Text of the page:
Assessment

There will be no “wrong answer” to a blog–only stronger and weaker ones; a stronger blog will be thoughtful and creative in the response to the reading it demonstrates, a weaker blog will show that the reader has done the assignment but not given the response as much time and thought as necessary–has not blogged as deliberately as the books were written.

I will use the following point scale in my evaluation of your assigned blogs–to provide you a guideline for how you are doing:

9-10: very strong/excellent—post is 500 words+ and explores 2 or more ideas/issues from reading thoughtfully and in depth, strong in not just synthesizing but forwarding the discussion, attending to key passages and keywords; blogger has stuff worthy of an essay and could lead class discussion–Thoreau is listening closely.

8: strong—a solid post (250-300 words minimum), strong in hearing the reading, 1 or more ideas with some depth and some room for more expansion and additional noticing; blogger has basis for solid participation in class discussion–Thoreau is interested, but wants to hear more.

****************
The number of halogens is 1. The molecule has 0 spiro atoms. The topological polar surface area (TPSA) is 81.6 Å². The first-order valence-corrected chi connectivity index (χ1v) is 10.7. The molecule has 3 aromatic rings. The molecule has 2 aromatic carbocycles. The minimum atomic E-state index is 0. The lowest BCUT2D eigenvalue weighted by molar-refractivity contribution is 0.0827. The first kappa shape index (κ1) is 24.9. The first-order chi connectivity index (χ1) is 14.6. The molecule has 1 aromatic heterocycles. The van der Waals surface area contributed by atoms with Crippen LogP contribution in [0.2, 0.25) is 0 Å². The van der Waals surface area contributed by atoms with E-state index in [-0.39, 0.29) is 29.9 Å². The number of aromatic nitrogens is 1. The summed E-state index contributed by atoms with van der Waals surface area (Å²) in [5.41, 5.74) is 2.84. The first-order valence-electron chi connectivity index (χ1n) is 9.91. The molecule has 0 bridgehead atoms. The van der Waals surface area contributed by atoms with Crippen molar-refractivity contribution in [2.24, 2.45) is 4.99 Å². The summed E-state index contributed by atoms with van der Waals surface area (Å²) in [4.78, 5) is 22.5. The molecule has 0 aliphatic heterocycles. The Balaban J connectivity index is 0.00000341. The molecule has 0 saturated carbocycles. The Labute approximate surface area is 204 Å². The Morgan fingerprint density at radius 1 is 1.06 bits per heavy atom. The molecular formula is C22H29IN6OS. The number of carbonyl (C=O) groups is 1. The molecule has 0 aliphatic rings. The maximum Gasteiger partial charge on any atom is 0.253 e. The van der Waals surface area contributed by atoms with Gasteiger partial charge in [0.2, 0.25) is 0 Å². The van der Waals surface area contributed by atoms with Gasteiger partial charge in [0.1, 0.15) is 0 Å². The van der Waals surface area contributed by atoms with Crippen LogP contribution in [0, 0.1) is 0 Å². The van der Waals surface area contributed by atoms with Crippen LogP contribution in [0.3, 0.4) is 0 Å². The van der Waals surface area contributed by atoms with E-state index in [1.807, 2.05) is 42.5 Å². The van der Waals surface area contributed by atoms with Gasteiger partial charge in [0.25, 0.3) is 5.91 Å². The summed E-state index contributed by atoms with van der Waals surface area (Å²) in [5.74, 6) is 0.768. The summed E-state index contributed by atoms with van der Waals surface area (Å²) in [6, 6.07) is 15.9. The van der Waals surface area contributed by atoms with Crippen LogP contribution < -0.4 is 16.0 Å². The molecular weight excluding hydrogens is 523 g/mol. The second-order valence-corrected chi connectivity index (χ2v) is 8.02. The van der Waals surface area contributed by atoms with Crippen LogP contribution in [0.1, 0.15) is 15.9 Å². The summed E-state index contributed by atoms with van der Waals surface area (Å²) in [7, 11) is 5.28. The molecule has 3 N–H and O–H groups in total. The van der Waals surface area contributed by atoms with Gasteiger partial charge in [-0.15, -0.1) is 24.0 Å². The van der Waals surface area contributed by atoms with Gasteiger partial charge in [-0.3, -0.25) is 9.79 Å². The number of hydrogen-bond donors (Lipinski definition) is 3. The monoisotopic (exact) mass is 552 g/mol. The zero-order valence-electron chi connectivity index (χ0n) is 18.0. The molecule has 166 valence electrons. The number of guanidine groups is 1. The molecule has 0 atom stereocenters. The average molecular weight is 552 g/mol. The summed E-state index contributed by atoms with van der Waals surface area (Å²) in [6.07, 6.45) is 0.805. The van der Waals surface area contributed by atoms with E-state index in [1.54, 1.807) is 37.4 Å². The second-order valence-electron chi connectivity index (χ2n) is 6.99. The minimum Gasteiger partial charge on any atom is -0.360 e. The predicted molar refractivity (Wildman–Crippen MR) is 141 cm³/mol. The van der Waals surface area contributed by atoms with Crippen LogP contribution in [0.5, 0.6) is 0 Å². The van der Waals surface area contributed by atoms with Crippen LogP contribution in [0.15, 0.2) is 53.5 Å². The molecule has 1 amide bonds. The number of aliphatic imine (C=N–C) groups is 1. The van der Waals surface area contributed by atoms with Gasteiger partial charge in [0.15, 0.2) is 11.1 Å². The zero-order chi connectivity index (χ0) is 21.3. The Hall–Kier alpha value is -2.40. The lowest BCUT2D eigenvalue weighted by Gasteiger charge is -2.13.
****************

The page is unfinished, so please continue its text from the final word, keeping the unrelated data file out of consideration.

7: average—post is barely a page (200-250 words) and sufficiently responds to reading, but with a need for more attention to depth in its response; sufficient for class participation but limited in the reader’s elaboration of what s/he noticed and wondered–Thoreau suggests more deliberate reading.

6: weak/insufficient—post is less than a page and weakly or insufficiently responds to reading with any depth; insufficient for class participation; blogger should plan to conference with me about ways to improve–Thoreau not happy.

0-5: failing—blog is posted late or not at all or otherwise incomplete–Thoreau wondering what happened.

To set up your blog: go to wordpress.com. Once you have your blog address, go to Student Blogs (under categories) and leave a comment with your name and the address copied in.